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Passover Chocolate Torte With Strawberries

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After sundown on Monday, April 14, Jews around the world will begin celebrating Passover, the Festival of Freedom. This eight-day holiday celebrates the Israelites exodus from Egypt in approximately 1225 BCE. Modern Jews remember the Exodus by having a Seder in their homes on one or two nights and eating special foods.

chocolate torte

Jewish families who are descendants of Eastern European Jewry will follow Ashkenazic traditions while Jewish families who originated from Mediterranean countries will cook and bake according to Sephardic customs. During this holiday, observant Jews will refrain from eating foods that are made of grain and water and have been allowed to ferment and rise. Yeast and baking soda as well as specific grains are not permitted.  Thus common foods such as bread, cereal, cookies, cakes, and pizza are prohibited. Instead of using routine ingredients, flour made out of matzah and potato starch are substituted. Many traditional recipes call for large quantities of eggs to create lighter baked goods.

I find this a wonderful time to become creative. I have experimented with my favorite recipes by using different ingredients. Other times, I gladly follow recipes in Jewish cookbooks or on the Internet. Sometimes I am able to use year-round recipes because they do not include any of the prohibited foods.

The following is a modified recipe that originally appeared in Portal to Good Cooking Volume IV (Women’s American ORT, 1980). This personally revised recipe is one of my family’s favorite Passover desserts. I have made it for decades.

Passover Chocolate Torte With Strawberries

Ingredients for the Cake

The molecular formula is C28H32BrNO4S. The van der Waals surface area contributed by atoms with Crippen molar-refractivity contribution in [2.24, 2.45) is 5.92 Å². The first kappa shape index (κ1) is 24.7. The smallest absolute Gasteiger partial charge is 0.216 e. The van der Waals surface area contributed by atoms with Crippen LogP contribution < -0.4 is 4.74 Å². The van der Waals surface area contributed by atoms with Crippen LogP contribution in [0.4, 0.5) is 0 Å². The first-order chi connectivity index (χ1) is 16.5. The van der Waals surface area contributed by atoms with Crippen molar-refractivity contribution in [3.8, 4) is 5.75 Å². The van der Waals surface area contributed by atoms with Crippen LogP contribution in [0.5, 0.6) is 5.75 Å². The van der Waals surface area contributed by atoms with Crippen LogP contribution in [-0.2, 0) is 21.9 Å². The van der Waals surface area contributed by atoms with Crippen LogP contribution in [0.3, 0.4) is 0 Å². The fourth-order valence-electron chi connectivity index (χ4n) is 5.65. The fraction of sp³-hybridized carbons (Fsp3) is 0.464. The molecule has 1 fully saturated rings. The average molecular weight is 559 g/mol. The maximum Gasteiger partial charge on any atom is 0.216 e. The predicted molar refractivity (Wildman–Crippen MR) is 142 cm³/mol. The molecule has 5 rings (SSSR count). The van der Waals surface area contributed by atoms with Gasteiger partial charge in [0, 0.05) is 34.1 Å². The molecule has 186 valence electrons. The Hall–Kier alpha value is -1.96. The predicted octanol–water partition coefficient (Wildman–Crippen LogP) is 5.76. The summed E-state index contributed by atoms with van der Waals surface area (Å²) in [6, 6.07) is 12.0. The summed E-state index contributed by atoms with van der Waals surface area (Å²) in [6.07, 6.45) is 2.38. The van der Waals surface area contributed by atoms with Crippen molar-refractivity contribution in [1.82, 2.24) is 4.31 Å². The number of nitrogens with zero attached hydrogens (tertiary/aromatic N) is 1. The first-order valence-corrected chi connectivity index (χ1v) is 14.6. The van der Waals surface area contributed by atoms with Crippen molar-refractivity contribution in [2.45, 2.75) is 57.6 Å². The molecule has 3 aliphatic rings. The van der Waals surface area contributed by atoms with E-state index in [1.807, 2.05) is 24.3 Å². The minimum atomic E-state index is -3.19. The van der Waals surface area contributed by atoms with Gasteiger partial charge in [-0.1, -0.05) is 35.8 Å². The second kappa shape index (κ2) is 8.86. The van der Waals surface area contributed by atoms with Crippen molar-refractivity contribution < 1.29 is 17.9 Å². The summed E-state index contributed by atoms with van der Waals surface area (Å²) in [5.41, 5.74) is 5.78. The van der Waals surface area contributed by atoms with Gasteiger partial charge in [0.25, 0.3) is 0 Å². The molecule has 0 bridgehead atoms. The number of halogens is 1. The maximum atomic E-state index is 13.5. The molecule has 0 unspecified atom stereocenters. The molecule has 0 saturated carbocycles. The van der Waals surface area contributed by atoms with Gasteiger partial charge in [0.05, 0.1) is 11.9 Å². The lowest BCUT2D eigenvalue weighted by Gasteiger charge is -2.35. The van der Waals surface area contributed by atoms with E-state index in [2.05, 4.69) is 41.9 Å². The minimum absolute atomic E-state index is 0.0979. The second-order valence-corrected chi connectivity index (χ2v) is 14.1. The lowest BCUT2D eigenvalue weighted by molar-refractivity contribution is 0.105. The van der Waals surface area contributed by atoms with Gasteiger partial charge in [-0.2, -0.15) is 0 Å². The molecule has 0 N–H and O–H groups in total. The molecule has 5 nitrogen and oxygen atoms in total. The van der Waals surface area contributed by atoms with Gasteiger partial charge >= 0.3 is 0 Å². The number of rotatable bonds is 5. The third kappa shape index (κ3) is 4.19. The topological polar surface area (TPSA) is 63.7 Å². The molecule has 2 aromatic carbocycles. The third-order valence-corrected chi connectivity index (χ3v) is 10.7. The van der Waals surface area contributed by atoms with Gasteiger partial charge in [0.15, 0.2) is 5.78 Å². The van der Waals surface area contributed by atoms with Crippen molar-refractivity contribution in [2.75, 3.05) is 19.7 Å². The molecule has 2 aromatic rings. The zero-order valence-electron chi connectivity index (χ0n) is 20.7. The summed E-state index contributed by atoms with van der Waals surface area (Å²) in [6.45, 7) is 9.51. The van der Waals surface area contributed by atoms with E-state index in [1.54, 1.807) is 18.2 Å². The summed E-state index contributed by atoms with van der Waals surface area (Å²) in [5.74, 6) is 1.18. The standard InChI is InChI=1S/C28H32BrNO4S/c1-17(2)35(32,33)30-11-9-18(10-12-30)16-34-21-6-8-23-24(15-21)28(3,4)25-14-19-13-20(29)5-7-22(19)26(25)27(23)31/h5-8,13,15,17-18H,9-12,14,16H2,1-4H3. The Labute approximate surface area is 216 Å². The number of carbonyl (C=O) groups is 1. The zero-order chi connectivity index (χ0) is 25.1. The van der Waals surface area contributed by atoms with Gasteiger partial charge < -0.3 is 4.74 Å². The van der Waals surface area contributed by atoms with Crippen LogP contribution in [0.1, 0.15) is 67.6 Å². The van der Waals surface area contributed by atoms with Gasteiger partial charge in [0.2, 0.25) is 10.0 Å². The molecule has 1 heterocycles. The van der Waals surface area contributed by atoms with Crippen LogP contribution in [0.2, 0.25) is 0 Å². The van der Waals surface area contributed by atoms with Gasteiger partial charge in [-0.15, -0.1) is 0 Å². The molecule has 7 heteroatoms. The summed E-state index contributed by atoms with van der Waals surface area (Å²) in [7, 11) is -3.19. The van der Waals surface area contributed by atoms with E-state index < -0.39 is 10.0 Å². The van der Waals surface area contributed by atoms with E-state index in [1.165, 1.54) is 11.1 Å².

• 6 eggs separated
  • 1/8-teaspoon salt
  • 1 cup sifted powder sugar (Powder sugar is made with corn starch- a prohibited Ashkenazic product) I substitute 1 cup minus 1 tablespoon of granulated sugar plus 1 tablespoon of potato starch.
  • 1/3 cup sifted cocoa

Filling

  • 1 cup whipping cream
  • 1-tablespoon sugar
  • 1-teaspoon vanilla (Vanilla extract is made with alcohol- a fermented product) Observant Jews will use a Kosher for Passover version.

Garnish

  • 2 cups of strawberries or other berries
  • melted chocolate

Directions for the Cake

  1. Beat egg whites with salt until stiff peaks form and then set aside.
  2. Beat egg yolks until they are thick and lemon colored. Gradually add sugar, beating until dissolved.
  3. Stir in cocoa and vanilla.
  4. Fold in beaten egg whites.
  5. Grease a 15 ½ X 10 ½ X 1 baking pan. Line with wax or parchment paper. Grease paper. If the paper is not sufficiently greased the cake will stick to the paper.
  6. Add the batter and spread evenly.
  7. Bake at 350 degrees for 20 minutes. Invert onto a paper towel that has been sprinkled with the powdered sugar substitute.
  8. Carefully peel off the paper.
  9. Cool cake. Cut crosswise into 4 equal pieces.

Filling

  • Whip the cream with sugar and vanilla until it is spreadable.

Finishing Touches

  1. On an oblong or rectangular serving dish, place one of the pieces of cake.
  2. Spread a layer of whipped cream. Repeat until the final layer of cake has been stacked.
  3. Wash and cut the strawberries. Place around the perimeter of the cake.
  4. Dust the top of the cake with the modified powder sugar or drizzle a small layer of melted chocolate.

What are your favorite Passover recipes?

Featured image from Wikimedia.org

Sandra Bornstein is the author of the award-winning memoir, May This be the Best Year of Your life. Sandra’s memoir highlights her living and teaching adventure in Bangalore, India. She is a licensed Colorado teacher who has taught K-12 students in the United States and abroad as well as college level courses. Her blog includes interviews with authors, book reviews of children’s books as well as articles about living abroad, and family life. She is currently reviewing picture books for Passover.

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Sandra Bornstein is the author of the award-winning memoir, May This be the Best Year of Your life. Sandra’s memoir highlights her living and teaching adventure in Bangalore, India. She is a licensed Colorado teacher who has taught K-12 students in the United States and abroad as well as college level courses. Sandra holds two master’s degrees- one in Education from the University of Colorado and another in Jewish Studies from Spertus College. Her blog includes interviews with authors, book reviews of children’s books as well as articles about living abroad, and family life.

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